"As if the touring Aussie cricketers are not enough, along comes a cyclist from Down Under to rub salt into the wounded South African sports psyche.
Australian Allan Davis, riding for the Italian Mapei-Quick Step outfit, celebrated his first victory as a professional when he outsprinted the bunch in the first stage of the Pick 'n Pay Argus Giro del Capo in Durbanville on Tuesday.
The 21-year-old claimed the tour leader's pink jersey with his win over the 90km circular route in intense heat and could prove to be a tough nut to crack in the remaining four stages which take in monumental climbs in the Boland mountains between Wednesday and Saturday.
"It was very tough out there today," said Davis whose team dominated the pace up front of the 110-pack. "I joined the squad six months ago and was only told a week ago that I had to replace Frederik Willems (of Germany). So things have been a bit of a rush."
Events piled up on young Davis in quick succession to the extent that the team arrived from Italy late on Monday afternoon after an 11 hour flight.
"We were jet-lagged and hanging in over the first half of the course. It felt like I was pedalling square, so I was surprised to get the win."
Davis forged ahead with 300m to go and held out on the uphill against Germany's Enrico Poitschke (Wiesenhof Liepzig) and South Africa's sprint ace Malcolm Lange (HSBC).
"Before the start I checked the finish out and saw that it was an uphill gradient which suited me. I reckoned that if the bunch was together, I'd have a chance, so I marked my spot when I'd have a go and it worked," said Davis, who left school near Brisbane aged 15 to become a pro rider in Europe.
"It was either that or build houses with my uncle who's in the construction business," he grinned as he handed his winner's bouquet to a pretty girl in the crowd.
Lange didn't have the edge to get ahead on the uphill finish.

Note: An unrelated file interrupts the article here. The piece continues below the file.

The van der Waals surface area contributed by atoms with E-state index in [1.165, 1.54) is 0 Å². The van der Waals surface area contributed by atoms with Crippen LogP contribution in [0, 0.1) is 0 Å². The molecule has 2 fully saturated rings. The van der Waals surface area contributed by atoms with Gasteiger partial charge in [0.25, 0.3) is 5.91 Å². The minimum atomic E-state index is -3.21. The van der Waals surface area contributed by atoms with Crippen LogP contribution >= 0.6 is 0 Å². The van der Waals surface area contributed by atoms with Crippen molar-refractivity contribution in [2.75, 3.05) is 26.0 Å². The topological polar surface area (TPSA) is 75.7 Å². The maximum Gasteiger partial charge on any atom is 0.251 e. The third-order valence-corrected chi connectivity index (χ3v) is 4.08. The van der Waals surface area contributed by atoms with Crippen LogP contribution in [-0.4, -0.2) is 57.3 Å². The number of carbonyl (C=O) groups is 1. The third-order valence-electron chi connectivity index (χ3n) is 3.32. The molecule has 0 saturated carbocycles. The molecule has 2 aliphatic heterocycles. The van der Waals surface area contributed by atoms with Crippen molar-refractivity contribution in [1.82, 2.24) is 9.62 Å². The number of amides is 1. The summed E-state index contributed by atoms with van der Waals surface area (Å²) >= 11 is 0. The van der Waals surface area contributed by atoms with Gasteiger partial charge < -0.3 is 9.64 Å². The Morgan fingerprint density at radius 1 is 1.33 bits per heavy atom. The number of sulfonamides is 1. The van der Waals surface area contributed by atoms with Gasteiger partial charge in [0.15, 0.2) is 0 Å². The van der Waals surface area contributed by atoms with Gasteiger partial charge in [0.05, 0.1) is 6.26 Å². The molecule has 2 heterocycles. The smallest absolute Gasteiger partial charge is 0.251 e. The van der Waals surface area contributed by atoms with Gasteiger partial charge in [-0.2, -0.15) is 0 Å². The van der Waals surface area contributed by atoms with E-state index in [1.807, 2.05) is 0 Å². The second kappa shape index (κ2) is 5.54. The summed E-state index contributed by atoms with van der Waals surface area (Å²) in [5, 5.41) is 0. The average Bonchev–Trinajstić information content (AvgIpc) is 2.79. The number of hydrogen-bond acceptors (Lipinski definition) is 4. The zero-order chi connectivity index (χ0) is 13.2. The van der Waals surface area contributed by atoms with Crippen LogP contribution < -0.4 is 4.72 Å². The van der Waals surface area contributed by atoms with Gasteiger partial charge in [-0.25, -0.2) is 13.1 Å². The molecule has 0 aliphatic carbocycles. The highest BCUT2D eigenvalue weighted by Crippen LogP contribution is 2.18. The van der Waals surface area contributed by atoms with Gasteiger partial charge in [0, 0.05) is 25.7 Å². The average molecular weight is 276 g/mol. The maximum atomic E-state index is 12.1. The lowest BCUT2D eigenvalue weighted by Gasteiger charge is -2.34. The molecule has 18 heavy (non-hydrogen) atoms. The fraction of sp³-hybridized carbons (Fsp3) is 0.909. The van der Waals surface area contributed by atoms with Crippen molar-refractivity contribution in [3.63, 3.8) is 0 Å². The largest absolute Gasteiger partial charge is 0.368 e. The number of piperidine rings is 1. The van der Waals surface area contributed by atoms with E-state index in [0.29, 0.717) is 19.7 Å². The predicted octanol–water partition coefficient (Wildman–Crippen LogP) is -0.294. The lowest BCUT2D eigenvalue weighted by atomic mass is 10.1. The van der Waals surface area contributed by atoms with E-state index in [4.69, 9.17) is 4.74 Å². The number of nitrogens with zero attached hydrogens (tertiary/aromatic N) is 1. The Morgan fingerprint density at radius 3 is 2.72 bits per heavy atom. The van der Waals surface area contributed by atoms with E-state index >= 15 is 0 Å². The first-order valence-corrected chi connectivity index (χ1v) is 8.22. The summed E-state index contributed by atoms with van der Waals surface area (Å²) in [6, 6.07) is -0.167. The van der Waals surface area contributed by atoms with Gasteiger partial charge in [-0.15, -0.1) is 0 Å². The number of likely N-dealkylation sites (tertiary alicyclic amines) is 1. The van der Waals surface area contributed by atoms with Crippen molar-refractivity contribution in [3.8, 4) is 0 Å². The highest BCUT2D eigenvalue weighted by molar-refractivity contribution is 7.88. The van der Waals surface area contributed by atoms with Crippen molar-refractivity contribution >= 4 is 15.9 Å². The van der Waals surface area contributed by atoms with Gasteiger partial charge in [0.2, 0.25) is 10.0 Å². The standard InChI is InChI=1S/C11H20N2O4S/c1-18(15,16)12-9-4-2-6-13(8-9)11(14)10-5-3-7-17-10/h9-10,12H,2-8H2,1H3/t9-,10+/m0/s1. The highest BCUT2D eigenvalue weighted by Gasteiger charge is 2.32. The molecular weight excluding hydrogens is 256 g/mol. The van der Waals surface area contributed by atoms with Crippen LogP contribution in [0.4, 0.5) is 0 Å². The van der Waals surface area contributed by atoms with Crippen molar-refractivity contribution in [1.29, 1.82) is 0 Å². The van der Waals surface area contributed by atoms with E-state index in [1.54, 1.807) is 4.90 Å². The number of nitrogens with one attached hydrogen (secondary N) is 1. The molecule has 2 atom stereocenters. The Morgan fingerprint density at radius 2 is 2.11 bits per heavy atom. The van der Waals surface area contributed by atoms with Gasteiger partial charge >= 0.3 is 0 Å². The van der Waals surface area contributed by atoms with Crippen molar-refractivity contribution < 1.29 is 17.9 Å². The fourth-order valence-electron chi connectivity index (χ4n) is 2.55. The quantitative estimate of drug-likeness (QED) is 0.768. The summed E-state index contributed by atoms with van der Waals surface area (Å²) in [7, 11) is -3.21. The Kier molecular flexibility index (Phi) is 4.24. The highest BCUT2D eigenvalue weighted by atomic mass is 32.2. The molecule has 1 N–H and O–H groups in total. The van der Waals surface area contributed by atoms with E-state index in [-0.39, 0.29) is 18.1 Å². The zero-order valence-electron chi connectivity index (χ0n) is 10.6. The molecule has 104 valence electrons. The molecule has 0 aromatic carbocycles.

"The sprint favoured power as opposed to speed," said Lange who is priming himself for victory in the one-day Argus classic on Sunday. "But we were all nervous out there, feeling one another out on the first stage. It's going to be a very interesting Tour because this is probably the strongest field ever in the (11-year) history of the Giro."
There was only one breakaway during the stage when Kosie Loubser (Espress Bar Panda), Iron Man triathlete Jan van Rooyen (Velo CC) and Adrian Maaske (Astrolabe/Omega) had a go after 8km.
They worked well through the rolling countryside, gaining a three minute lead on the bunch by 30km. Loubser co-ordinated the working routine among the three approaching the leg-aching climb to the Vissershok Heinz King of the Mountain prime, but disaster awaited the gutsy professional from Pretoria.
Something was drastically wrong when he conceded the mountain climb hot spot to the less-experience Maaske. he surged ahead on the descent, then suddenly went white in the face and threw up on the side of the road as the bunch sped past him.
"I had to withdraw after that," said a bitterly disappointed Loubser. "I picked up tick-bite fever and only overcame it two weeks ago. I thought I'd got over it. I felt good at the start of the race, but it caught up with me. My body just refused to go on."
The Giro challenge gets underway in earnest on Wednesday when the riders face an eight lap course outside Stellenbosch that takes in the slow poison of the winding Hellshoogte climb from 100m to 400m altitude.
The field is certain to stretch out and snap with every lap up the mountain and it is here that Davis, who is more a climber than a sprint finisher, will face his first major test at defending his jersey."